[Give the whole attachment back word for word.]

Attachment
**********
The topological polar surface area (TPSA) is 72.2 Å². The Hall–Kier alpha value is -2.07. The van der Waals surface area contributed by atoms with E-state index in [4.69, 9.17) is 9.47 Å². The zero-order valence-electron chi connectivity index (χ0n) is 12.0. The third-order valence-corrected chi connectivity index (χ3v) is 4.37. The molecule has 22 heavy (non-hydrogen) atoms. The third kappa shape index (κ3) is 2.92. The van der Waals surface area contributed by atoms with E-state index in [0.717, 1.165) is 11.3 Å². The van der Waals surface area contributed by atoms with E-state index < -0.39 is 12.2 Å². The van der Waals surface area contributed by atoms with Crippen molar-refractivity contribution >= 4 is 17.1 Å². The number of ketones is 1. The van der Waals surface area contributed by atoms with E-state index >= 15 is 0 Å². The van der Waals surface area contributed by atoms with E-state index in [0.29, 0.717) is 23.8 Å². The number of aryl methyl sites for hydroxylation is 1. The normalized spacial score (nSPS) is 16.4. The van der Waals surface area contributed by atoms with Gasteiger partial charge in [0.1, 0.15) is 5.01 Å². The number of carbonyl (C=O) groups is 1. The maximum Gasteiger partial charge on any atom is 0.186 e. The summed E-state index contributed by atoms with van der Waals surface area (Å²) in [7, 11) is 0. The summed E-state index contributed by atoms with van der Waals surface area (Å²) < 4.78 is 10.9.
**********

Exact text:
The topological polar surface area (TPSA) is 72.2 Å². The Hall–Kier alpha value is -2.07. The van der Waals surface area contributed by atoms with E-state index in [4.69, 9.17) is 9.47 Å². The zero-order valence-electron chi connectivity index (χ0n) is 12.0. The third-order valence-corrected chi connectivity index (χ3v) is 4.37. The molecule has 22 heavy (non-hydrogen) atoms. The third kappa shape index (κ3) is 2.92. The van der Waals surface area contributed by atoms with E-state index in [0.717, 1.165) is 11.3 Å². The van der Waals surface area contributed by atoms with E-state index < -0.39 is 12.2 Å². The van der Waals surface area contributed by atoms with Crippen molar-refractivity contribution >= 4 is 17.1 Å². The number of ketones is 1. The van der Waals surface area contributed by atoms with E-state index >= 15 is 0 Å². The van der Waals surface area contributed by atoms with E-state index in [0.29, 0.717) is 23.8 Å². The number of aryl methyl sites for hydroxylation is 1. The normalized spacial score (nSPS) is 16.4. The van der Waals surface area contributed by atoms with Gasteiger partial charge in [0.1, 0.15) is 5.01 Å². The number of carbonyl (C=O) groups is 1. The maximum Gasteiger partial charge on any atom is 0.186 e. The summed E-state index contributed by atoms with van der Waals surface area (Å²) in [7, 11) is 0. The summed E-state index contributed by atoms with van der Waals surface area (Å²) < 4.78 is 10.9.